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Human Rights Stories: The River’s Day

Stories and News No. 970

New Zealand has decided to grant a river the same legal rights attributed to a human being.
After 140 years of negotiations, a Maori tribe gets the recognition for the Whanganui River. This implies, from now on, that the latter must be treated as a person.

The day of the river.
We want to call it so.
So we want to remember it.
Today is an historic day, the most important in its story, the very first, the one that gives life to all others.
It took forty years after a hundred more to get it.
The exceptional, unexpected and painful, normalcy.
The River’s Day is our day.
The reasons are many, your honor or dishonor, that is the same.
Since the party has now begun and we are already in the streets to celebrate.
We are children of the river, we are composed of water and hope almost in totality, because the flesh is thin and the bones are brittle, but a raging torrent impels us, in spite of appearances.
We look for the sea from the top of a mountain of desires, waiting for a mouth of any form, since delta or estuary is the same to us.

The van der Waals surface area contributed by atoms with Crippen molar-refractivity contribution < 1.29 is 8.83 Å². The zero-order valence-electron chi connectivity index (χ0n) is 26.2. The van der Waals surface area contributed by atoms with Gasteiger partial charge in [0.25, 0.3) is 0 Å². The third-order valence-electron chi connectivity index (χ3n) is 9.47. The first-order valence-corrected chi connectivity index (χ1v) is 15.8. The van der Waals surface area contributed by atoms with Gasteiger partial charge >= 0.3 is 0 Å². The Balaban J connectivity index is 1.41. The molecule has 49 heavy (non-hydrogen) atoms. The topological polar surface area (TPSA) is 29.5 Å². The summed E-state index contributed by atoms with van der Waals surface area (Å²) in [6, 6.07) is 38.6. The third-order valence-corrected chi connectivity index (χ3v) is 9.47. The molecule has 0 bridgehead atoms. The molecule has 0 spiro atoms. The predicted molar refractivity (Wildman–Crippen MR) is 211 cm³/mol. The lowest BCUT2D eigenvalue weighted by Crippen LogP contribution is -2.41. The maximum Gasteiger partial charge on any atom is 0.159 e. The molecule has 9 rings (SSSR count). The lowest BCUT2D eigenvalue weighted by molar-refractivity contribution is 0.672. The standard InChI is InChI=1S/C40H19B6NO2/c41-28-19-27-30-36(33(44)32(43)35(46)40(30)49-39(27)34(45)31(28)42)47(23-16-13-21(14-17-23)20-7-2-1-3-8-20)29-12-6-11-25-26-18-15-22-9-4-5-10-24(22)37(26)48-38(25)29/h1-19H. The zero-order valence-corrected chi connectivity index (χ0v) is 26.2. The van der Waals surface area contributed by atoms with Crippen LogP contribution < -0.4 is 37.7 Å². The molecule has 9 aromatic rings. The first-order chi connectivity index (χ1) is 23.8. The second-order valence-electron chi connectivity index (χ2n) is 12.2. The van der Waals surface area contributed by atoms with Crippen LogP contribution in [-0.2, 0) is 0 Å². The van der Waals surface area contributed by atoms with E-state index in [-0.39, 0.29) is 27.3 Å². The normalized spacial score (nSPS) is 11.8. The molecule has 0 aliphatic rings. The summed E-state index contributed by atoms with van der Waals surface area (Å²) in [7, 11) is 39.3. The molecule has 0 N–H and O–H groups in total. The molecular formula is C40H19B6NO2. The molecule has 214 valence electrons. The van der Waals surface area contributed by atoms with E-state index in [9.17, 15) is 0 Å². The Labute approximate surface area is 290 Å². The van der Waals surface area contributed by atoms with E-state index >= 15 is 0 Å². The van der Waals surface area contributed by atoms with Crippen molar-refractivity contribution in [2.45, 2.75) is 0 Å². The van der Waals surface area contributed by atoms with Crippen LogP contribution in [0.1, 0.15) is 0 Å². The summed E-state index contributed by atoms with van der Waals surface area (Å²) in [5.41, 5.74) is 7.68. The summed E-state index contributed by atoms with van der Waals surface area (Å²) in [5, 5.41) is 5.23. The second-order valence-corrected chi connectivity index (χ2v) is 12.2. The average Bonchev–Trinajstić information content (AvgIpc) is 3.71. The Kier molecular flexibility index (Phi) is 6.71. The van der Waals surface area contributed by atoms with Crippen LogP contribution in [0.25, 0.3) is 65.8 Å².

What matters is that the goal will show itself before eyelids had been closed for good.
We just need to see.
To dream is enough.
The day when the river will join the father.
The instant it will embrace the mother.
With constant waves there will be no betrayal for every drop of our scroll.
We will merge with the life that awaits and we will be something unique.
Part of the natural design.
The saint cycle that lifts you into the sky without killing you.
Bringing you back to earth without hurting you.
Today is the day of the river and it is a great one.
Because if you are an inseparable portion of the waves you cannot sink.
You cannot be shipwrecked.
You cannot die within yourself, because you are the water.
You are the life.
You are alive.
As everything is.
Let’s give thanks to the sisters and the brothers who did not give up.
And yes, let us do the same with those who finally surrendered to it.
The underestimated, confused and abused normalcy.
Because if a river took forty years plus hundred to be recognized as a human being.
It means that our victory is not so far away...

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